Parties’ Attention Turns to Women and Children

Nearly one week into an election campaign period that has seen Phnom Penh’s streets play host to thousands of political party supporters, attention turned Wednesday to policy, when representatives from seven of the eight parties running for seats delivered their manifestos on issues affecting women and children.

Speaking to a conference room packed with more than 250 voters, women’s rights advocates and students, U.N. Women country director Wendy Kusuma said it was time for the parties to make public declarations on is­sues such as gender equality.

“It is always best if promises are made in public because then the public can track how they are kept,” Ms. Kusuma said. “There are three areas we need to improve on with regard to gender equality: Voice, so that women are represented at a decision-making level; Choice, which focuses on women’s economic empowerment, and safety against violence against women and girls.”

Although questions could be put directly to the party representatives, there was no direct debate between them. Still, the candidates did offer their parties’ solutions to some of the most pressing gender-related issues, including dropout rates of girls in school, domestic violence and sexual abuse.

CPP mem­ber Chou Bun Eng, a secretary of state at the Ministry of Interior, said the CPP had a number of policies focused on women.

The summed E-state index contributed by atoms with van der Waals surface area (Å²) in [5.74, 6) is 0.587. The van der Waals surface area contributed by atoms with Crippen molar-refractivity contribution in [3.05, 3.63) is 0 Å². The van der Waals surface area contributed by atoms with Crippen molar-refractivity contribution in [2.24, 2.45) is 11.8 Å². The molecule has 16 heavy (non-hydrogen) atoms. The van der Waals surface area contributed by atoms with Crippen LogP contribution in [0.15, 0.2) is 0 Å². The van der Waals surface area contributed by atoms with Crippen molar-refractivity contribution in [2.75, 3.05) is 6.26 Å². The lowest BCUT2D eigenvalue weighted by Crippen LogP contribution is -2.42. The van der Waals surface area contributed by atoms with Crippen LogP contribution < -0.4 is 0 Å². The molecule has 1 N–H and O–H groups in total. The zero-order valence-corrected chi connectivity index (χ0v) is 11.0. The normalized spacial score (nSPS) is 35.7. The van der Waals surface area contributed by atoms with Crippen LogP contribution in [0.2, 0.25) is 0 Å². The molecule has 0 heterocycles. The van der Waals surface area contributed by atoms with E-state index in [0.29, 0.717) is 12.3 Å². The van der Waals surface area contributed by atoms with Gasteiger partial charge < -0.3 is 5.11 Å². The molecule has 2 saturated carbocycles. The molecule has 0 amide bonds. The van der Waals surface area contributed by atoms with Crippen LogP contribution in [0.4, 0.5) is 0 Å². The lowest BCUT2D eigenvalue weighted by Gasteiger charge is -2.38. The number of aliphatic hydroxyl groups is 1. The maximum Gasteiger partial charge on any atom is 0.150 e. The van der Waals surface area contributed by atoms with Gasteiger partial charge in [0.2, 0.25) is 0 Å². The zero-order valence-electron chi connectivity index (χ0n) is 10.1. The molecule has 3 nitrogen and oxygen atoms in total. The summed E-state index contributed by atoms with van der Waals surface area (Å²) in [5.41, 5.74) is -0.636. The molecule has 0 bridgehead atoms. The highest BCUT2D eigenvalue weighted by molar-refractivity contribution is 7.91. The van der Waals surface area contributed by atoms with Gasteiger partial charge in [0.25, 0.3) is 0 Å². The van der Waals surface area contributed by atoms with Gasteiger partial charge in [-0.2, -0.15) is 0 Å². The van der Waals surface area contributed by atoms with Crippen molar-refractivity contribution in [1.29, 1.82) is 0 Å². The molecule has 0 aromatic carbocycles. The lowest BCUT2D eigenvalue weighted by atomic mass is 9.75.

“We want to increase access to health care, especially in rural areas. We want to promote and empower women,” Ms. Bun Eng said, adding that attention would also be paid to the needs of children in state-run orphanages and those with disabilities.

Kem Monovithya, representing the opposition Cambodia National Rescue Party (CNRP), said the party would offer scholarships to girls to stem the tide of dropouts.

“In Cambodia we have more women, but less women involved in politics,” she said in reference to concerns that Cambodia is set to fail its 2015 Millenium Development Goal of having 30 percent of parliamentary seats occupied by women. “Women and children are vulnerable, and we want them to live peacefully with dignity.”

This would include vocational training and providing loans to women who wish to set up their own businesses.

“Pregnant women would also be given $100 for their pregnancy,” she said.

Ros Sopheap, executive director of the Gender and Development for Cambodia organization, said the upcoming mandate is an opportunity for parties to tap into the economic potential of focusing on women’s issues.

“Women could be the drivers of economic growth and development,” she said. “But if they don’t have a good livelihood, it’s a barrier.”

The CPP and CNRP suggested strengthening the law and increasing awareness to tackle the problem of domestic violence, while the leader of the Khmer Anti-Poverty Party, Daran Kravanh, suggested that anger-management classes could help.

“If housewives consider their husband as king, we should change that concept,” he added.

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